Thanks to the easy to use CAD software, Tinkercad, kids could design their own name tags and watch them being 3D printed at Glastonbury Festival.
Tinkercad has pre-designed shapes and letters that can resized and combined. It’s free to use and perfect for simple designs. The only problem was it needs an internet connection to work – a challenge when you’re 3D printing in a field. It was a bit temperamental, but we connected the laptop to our phones as a wifi hot spot, using about 500mb of data over the weekend.
Tessa, our robot elephant, has moved into the Barclays Eagle Lab in Brighton, where we’re going to make improvements to it. Today it was welcomed by the CEO of Barclays UK Ashok Vaswania and a group of local school kids who were learning to code.
Children busily making circuits, at a workshop I ran today as part of the Brighton Science Festival. They made a miniature mushroom lamp and a little wooden house with a light that comes on when it goes dark.
This month, I helped run a pilot series of wearable tech workshops, thanks to funding from the Institute of Engineering and Technology. The kids made light up hats using LEDs and conductive thread and showed them off at the end with a mini catwalk.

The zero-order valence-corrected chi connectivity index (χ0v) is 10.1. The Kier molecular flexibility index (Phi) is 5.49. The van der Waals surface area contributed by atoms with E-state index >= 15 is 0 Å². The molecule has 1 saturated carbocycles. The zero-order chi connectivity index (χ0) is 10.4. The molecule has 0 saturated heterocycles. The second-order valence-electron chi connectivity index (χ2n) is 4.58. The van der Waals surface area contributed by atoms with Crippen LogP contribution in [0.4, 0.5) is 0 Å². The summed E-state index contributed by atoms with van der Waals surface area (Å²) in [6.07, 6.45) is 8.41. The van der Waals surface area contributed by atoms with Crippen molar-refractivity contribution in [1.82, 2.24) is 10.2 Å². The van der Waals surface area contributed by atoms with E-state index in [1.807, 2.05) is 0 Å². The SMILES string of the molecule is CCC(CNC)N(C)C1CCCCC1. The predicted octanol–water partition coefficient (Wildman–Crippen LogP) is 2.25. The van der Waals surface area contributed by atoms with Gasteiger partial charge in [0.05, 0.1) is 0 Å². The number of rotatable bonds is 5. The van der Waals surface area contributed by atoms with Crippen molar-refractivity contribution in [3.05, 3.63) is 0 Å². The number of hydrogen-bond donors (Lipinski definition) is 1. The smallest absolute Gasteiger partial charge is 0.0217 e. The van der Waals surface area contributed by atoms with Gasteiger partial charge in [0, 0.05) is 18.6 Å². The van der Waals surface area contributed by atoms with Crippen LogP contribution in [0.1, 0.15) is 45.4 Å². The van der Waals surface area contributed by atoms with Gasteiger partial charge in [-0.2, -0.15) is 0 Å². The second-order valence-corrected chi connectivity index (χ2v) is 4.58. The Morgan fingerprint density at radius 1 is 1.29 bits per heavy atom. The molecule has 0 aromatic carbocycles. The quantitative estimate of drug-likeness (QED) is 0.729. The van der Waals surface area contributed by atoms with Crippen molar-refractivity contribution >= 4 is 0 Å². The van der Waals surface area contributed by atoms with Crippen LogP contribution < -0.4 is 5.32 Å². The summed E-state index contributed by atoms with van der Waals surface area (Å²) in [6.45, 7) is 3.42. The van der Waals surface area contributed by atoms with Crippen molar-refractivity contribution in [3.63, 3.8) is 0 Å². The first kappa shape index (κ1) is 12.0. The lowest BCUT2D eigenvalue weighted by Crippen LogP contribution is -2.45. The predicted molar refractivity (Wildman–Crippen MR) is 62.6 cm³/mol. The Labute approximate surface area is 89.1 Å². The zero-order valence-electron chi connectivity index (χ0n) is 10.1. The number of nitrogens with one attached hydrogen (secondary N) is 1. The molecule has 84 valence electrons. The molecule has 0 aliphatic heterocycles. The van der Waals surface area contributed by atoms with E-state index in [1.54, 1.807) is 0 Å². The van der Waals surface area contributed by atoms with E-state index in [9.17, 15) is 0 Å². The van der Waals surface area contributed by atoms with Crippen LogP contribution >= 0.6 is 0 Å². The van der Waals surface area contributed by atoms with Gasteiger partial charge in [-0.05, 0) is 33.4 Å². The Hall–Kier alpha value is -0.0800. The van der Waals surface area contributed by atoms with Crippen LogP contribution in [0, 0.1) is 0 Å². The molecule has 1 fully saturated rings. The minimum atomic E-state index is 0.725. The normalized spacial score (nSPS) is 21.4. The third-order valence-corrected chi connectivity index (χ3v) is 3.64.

A group of us from BuildBrighton hackerspace, spent the weekend learning about the open web at the Mozilla Festival in London. Highlights for me included discovering free CAD software Fusion 360, having a laugh programming a Raspberry Pi and hanging out with hackerspace members, away from the space.
We had a fun journey home via the River Thames.
For my final year project, I designed a simple circuit board made from press studs and aluminuim foil. It works likes a simplified electronic breadboard, with off-the-shelf components, to allow easy progression to traditional electronics.
The product is about changing unfounded perceptions, by highlighting the craft aspects of designing electronics and by lowering the emphasis on prior technical ability. It isn’t intended to be how people make circuits forever. It’s about having an experience that shows electronics doesn’t have to be ‘techy’ and there are ways to use the skills crafts people have to come up with creative projects that use power.
It’s about sparking a can do attitude for electronics.
The conductive strips, made from aluminium foil, are on the top of the board, so it’s clear which press studs are connected together, This is different to standard breadboards, where it’s not obvious if the connections go horizontally or vertically.
The press studs can be used in 4 different ways. Components can be inserted into the holes, crocodile clips can be attached to the protruding section and conductive ribbon can placed between the top and bottom press stud. Finally, the top press stud can be sewn to ribbon using conductive thread, creating fabric based components.